The EU motion‘s real purpose is to fabricate the war’s history by giving credit to the United States for the liberation of Europe while absolving the Western democracies that opened the door for the rise of fascism and tried to use Germany to annihilate the USSR. History itself should always be open to debate and subject to study and revision, but the Atlanticists have made this formal change without any evidence to support it and entirely for political purposes. Like the founding of the EU project itself, the declared aim of the proposal is supposedly to prevent future atrocities from taking place, even though the superstate was designed by former Nazis like Walter Hallstein, the first President of the European Commission, who was a German lawyer in several Nazi Party law organizations and fought for the Wehrmacht in France until his capture as a POW after the invasion of Normandy.

Rather than preventing future crimes, the EU has committed one itself by deceptively modifying the historical record of communism to be parallel with that of the Third Reich. Even further, that they were two sides of the same coin of ‘totalitarianism’ and that for all the barbarity committed during the war, the Soviets were equally culpable — or judging by the amount of times the text cites the USSR versus Germany, even more so. It remains unclear whether we are now to completely disregard the previous conclusions reached by the military tribunals held by the Allies under international law at Nuremberg of which all 12 war criminals sentenced to death in 1946 were German, not Soviet. The document doesn’t even attempt to hide its politicized direction at the current government in Moscow, stating that:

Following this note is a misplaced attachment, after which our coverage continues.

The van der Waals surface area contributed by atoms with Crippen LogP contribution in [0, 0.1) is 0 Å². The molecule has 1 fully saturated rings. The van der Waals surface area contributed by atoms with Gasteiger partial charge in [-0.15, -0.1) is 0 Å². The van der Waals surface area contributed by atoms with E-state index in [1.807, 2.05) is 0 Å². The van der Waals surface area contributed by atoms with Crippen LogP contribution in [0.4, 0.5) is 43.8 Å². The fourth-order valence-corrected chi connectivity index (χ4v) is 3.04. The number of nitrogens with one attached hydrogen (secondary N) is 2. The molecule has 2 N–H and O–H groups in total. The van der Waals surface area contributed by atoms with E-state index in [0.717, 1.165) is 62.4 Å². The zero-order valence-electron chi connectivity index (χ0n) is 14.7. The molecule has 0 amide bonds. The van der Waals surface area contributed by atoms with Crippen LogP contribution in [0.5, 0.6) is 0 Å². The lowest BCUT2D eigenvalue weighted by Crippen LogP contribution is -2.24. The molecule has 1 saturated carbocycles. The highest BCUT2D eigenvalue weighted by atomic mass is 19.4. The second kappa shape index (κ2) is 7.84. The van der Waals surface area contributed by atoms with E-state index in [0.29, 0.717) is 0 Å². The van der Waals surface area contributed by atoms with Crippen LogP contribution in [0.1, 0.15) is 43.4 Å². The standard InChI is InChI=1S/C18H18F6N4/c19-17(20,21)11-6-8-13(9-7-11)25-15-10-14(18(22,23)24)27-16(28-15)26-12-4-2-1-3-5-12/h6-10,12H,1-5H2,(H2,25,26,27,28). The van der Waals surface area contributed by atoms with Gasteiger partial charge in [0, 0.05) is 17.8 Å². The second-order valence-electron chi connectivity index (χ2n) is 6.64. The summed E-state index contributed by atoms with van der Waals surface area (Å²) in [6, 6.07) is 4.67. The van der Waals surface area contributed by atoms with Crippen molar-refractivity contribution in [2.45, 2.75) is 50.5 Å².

Russia remains the greatest victim of communist totalitarianism and that its development into a democratic state will be impeded as long as the government, the political elite and political propaganda continue to whitewash communist crimes and glorify the Soviet totalitarian regime.

This accusation does not stand up to critical observation, as Russia has since erected official memorials to those executed and politically persecuted during the so-called ‘Great Terror.’ However, the stark difference between the EU resolution and the Wall of Grief in Moscow is that the latter is based on evidence from the Soviet archives. It has become a widespread and ridiculous belief in the West that Stalin somehow killed as much as five times as many people as Hitler, an absurdity not reflected in the now disclosed and once highly secretive Soviet archives, which after two decades of examination show that over a period of three decades from the early 1920s to his death in 1953, the total recorded number of Soviet citizens executed by the state was slightly less than 800,000. While that is certainly a horrid number, how does it even begin to compare to an industrial scale extermination based on the race theory?

How can anyone believe Stalin killed tens of millions of people when even the most simple analysis of a population demographics chart shows that the Soviet population rate consistently increased each decade with the only reduction taking place during WWII as a result of their casualties? Socialists, who perhaps more than any other political tendency seem to suffer from autophobia, should defend their own history from such falsification. It is only when flaws occur under communist states that the entire political and economic system is to be denounced outright, but never capitalism which for five centuries has colonized half the world while enslaving and killing entire nations.